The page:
Thursday, September 25, 2014

Designing Your Application to be Unit Testable

The easiest way to structure any application so that it is unit testable is to break up the main sections of the work being down into some basic pieces.  These are:

  1. Get your data
  2. Do work with your data
  3. Commit changes to your data
With this basic application structure you can now separate the pulling and processing of the data.  You are in complete control of that data being used by the processing code and can manipulated it as you see fit.  It is the ideal structure for unit testable code.  

public class MyMainWorker
{
    public void RunWorker()
    {
        // Optional begin your transaction here
        DataSet ds = GetData();
        object o = Execute(ds);
        // Begin your transaction
        SaveData(ds);
        // Commit your transaction
    }

    private void SaveData(DataSet ds)
    {
        throw new NotImplementedException();
    }

    private object Execute(DataSet ds)
    {
        throw new NotImplementedException();
    }

    private DataSet GetData()
    {
        throw new NotImplementedException();
    }
}

Wednesday, September 24, 2014

?? Operator is great for defaulting objects

If you need to default an object, an easy way to do this is with the null-coalescing operator.  In this example I need to default MyTempClass if I cannot pull it from another location.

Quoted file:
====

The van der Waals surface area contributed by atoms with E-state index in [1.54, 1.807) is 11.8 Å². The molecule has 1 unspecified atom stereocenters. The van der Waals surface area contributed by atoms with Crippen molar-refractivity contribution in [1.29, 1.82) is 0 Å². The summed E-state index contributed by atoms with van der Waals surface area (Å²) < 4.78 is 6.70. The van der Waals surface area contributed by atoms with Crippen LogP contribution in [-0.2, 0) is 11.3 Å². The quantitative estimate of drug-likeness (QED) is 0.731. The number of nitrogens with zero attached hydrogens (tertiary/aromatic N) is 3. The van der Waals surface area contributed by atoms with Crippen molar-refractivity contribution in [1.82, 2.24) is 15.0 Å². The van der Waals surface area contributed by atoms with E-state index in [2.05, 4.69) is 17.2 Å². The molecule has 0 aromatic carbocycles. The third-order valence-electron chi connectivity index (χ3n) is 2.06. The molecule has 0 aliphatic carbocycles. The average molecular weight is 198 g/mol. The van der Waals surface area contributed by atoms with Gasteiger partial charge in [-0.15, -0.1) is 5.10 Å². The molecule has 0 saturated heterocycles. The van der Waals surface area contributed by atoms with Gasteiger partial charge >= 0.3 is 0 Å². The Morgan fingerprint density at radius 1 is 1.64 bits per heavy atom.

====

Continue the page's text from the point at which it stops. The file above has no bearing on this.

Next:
using System;

namespace Tips
{
    public class NullCoalescingOperator
    {
        public void RunTip()
        {
            MyTempClass myTempClass = null;
            MyTempClass myOtherTempClass = new MyTempClass()
            {
                MyProperty = 1
            };
            MyTempClass x = myTempClass ?? myOtherTempClass;
            Console.WriteLine("{0}", x.MyProperty);
        }
    }

    public class MyTempClass
    {
        public int MyProperty { get; set; }
    }
}

Tuesday, September 23, 2014

Building File and Directory Paths

I see directory and file concatenation done with string append all too often. There are built in .Net libraries that help you do this so much easier. When you are working with file and directory paths, use System.IO.Path.Combine().
using System.IO;

namespace Tips
{
    class Program
    {
        static void Main(string[] args)
        {
            Path.Combine(System.Environment.GetFolderPath(System.Environment.SpecialFolder.CommonPictures),
                "First SubDir",
                "Second Subdir",
                "MyFile.jpg");
        }
    }
}